Horseshoe Bay strip mall faces potential condemnation after complaint


Texan Mart Horseshoe Bay

City code enforcement investigators have cited the Texan Mart convenience store in Horseshoe Bay for a number of safety code and structural violations, which are scheduled to be addressed at a hearing July 8 in municipal court. Staff photo by Connie Swinney

HORSESHOE BAY — The Texan Mart, one of just two convenience stores in the city, could face condemnation after code enforcement investigators found dozens of violations involving building safety codes, leaks inside and outside the building and structural concerns with the roof, officials say.

The Texan Mart, 6802 FM 2147 West in Horseshoe Bay, is located within a strip mall that can accommodate two businesses and includes a studio apartment on the second floor. More than half the building currently serves as storage.

“We received a complaint from a citizen about the interior and the exterior of the building,” said Horseshoe Bay Development Services manager Eric Winter. “We followed up with our code enforcement officer visiting the building, and we found out there were issues that were structural in nature. … There was a lot of leaking going off from the roof, inside of the building.”

Among the issues cited were:

• cracking and weathering in the concrete roof covering;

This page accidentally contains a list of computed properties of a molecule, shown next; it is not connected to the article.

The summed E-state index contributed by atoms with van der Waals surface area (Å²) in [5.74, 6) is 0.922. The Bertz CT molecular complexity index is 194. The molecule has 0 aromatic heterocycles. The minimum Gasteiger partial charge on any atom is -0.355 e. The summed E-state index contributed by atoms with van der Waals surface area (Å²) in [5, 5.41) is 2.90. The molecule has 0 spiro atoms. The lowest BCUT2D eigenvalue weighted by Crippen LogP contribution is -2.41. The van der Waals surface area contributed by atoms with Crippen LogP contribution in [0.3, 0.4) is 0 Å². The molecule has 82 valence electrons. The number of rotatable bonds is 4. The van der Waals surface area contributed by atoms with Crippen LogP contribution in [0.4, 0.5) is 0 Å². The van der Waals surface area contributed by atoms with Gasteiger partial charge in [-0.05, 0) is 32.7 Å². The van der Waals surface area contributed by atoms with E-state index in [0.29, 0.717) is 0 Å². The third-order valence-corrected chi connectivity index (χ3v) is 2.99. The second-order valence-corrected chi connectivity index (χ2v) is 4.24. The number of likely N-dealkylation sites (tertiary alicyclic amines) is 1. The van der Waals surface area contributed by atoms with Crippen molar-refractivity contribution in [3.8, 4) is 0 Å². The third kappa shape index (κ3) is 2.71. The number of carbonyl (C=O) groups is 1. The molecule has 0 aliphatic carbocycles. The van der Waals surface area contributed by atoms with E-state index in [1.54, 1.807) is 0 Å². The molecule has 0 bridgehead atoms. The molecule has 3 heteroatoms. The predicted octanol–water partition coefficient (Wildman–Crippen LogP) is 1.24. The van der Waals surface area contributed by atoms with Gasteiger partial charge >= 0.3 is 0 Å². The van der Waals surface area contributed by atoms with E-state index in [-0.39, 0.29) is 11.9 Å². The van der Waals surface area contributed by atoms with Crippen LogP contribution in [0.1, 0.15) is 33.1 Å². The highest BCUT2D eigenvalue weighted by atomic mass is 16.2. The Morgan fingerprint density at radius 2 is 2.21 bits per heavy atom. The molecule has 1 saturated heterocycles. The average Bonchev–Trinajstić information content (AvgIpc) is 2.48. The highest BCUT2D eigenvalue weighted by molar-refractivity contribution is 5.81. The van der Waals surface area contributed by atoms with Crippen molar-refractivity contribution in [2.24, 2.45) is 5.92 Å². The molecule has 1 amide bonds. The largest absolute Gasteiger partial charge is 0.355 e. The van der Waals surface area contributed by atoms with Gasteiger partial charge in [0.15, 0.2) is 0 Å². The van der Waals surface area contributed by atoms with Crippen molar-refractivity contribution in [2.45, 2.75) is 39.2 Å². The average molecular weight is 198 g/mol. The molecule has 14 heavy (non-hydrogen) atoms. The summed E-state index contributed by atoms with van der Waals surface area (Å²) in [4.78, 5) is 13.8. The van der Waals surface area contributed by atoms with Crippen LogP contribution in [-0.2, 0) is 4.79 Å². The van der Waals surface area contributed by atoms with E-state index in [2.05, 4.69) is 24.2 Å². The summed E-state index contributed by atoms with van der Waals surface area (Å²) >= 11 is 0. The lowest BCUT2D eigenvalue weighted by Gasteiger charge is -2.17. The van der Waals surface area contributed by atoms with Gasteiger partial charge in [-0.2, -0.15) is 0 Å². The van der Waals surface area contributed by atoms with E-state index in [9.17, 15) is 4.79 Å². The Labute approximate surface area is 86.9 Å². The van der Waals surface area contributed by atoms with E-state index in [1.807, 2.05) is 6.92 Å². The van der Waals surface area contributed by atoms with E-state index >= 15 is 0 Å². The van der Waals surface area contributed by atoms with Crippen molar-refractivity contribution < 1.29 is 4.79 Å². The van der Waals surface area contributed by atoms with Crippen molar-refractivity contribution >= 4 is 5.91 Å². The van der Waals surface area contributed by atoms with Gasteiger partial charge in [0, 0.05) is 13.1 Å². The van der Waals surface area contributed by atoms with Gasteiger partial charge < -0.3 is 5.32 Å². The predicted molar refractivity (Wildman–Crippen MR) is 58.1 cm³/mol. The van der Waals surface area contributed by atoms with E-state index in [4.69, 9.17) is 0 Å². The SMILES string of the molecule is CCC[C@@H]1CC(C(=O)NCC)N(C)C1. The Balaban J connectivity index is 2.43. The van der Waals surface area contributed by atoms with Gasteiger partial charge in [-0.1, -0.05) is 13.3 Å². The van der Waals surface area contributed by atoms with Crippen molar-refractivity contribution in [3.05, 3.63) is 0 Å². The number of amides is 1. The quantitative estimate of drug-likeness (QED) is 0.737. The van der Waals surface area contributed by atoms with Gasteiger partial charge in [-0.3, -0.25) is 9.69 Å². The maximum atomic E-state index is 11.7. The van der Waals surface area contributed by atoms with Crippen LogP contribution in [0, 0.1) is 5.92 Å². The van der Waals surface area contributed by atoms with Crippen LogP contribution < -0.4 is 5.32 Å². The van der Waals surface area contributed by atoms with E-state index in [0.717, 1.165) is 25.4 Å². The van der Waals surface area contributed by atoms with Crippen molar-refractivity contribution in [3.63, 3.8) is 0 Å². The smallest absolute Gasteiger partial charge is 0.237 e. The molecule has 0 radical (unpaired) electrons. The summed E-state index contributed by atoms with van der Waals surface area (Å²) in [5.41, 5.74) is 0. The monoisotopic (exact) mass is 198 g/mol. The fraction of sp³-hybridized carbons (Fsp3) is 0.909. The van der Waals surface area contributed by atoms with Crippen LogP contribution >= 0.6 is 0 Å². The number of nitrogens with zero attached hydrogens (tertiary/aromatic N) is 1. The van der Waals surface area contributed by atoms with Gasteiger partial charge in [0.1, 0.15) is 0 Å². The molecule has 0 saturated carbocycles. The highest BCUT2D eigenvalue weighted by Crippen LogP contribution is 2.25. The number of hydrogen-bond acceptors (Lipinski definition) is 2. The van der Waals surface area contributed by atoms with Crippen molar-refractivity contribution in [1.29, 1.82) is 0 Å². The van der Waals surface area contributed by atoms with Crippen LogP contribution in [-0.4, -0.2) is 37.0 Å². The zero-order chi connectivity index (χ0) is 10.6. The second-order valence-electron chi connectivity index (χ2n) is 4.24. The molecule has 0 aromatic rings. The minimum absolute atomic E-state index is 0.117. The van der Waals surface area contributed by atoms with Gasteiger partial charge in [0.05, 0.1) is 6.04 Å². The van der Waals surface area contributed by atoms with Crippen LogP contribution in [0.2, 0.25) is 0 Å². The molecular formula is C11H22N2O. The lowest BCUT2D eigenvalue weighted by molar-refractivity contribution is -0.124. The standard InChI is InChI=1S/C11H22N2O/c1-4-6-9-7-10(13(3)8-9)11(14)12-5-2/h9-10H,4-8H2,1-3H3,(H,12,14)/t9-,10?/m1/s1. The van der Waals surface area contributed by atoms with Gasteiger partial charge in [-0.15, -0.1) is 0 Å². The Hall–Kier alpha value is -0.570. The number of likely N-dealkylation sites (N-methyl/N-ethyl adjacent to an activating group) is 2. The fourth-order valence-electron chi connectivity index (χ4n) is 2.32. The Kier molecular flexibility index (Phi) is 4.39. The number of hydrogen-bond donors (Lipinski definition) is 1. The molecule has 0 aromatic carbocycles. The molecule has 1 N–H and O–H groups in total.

• poor roof drainage, indicating inadequate slope and maintenance, pooled water and a clogged drain;

• water seeping through the west exterior apartment wall;

• and deteriorated sealant on the west exterior wall.

“Those all violate sections of our substandard building ordinance,” Winter said.

The city found three issues with the building, which did not meet structural integrity standards “because of a possibility that the roof truss cannot support the live load from the occupancy as it is now.”

Along with an engineering inspection, fire officials conducted inspections and found 18 violations of the city and international fire codes, including electrical wiring and blocking of the exits, Winter said.

Code enforcement officials drafted a petition, approved by the city council and submitted to the city attorney, to start the process to require the owner to either repair the violations, remove the apartment or potentially demolish the entire building.

“If it is found that the repair costs will exceed 50 percent of the appraised value, it is an automatic reason for demolition of the building,” Winter said.

The issue is scheduled for a hearing July 8 in municipal court.

“If (the owner is) not there, the judge will probably rule in favor of our petition and determine whether to repair (or) demolition and removal,” he said. “We’re going to be sending public notices out to the owner and letting him know that he has to be at that meeting to present evidence on his behalf as to what the problems are, what the repair issues are, how he’s going to handle those and how long it’s going to take him to do it.”

Winter said he talked to the owner once and has not heard back since sending multiple letters, certified and by regular mail.

Public safety remains the primary motive behind the city’s actions, Winter said.

“There can be safety hazards for those occupying the building and those going into the building as customers,” he said.

Attempts to reach the owner of the Austin-based KLM Enterprises Inc., listed in the Llano Central Appraisal District as the owner of the property, were unsuccessful.

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